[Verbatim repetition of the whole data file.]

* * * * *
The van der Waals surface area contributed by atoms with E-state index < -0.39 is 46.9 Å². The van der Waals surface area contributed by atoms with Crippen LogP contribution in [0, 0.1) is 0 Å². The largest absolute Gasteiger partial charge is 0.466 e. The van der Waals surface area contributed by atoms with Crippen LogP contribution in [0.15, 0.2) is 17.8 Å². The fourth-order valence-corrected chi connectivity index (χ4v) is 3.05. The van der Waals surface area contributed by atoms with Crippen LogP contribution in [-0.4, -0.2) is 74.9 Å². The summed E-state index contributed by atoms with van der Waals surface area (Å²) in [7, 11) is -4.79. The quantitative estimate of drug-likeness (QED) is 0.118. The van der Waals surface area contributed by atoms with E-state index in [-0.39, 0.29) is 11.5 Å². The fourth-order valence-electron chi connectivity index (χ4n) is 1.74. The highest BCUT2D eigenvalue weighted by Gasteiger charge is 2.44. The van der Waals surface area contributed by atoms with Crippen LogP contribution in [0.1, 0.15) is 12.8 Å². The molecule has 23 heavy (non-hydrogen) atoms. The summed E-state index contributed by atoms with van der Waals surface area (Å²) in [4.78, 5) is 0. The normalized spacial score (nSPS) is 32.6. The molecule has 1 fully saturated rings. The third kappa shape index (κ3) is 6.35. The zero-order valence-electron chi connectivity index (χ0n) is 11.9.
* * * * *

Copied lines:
The van der Waals surface area contributed by atoms with E-state index < -0.39 is 46.9 Å². The van der Waals surface area contributed by atoms with Crippen LogP contribution in [0, 0.1) is 0 Å². The largest absolute Gasteiger partial charge is 0.466 e. The van der Waals surface area contributed by atoms with Crippen LogP contribution in [0.15, 0.2) is 17.8 Å². The fourth-order valence-corrected chi connectivity index (χ4v) is 3.05. The van der Waals surface area contributed by atoms with Crippen LogP contribution in [-0.4, -0.2) is 74.9 Å². The summed E-state index contributed by atoms with van der Waals surface area (Å²) in [7, 11) is -4.79. The quantitative estimate of drug-likeness (QED) is 0.118. The van der Waals surface area contributed by atoms with E-state index in [-0.39, 0.29) is 11.5 Å². The fourth-order valence-electron chi connectivity index (χ4n) is 1.74. The highest BCUT2D eigenvalue weighted by Gasteiger charge is 2.44. The van der Waals surface area contributed by atoms with Crippen LogP contribution in [0.1, 0.15) is 12.8 Å². The molecule has 23 heavy (non-hydrogen) atoms. The summed E-state index contributed by atoms with van der Waals surface area (Å²) in [4.78, 5) is 0. The normalized spacial score (nSPS) is 32.6. The molecule has 1 fully saturated rings. The third kappa shape index (κ3) is 6.35. The zero-order valence-electron chi connectivity index (χ0n) is 11.9.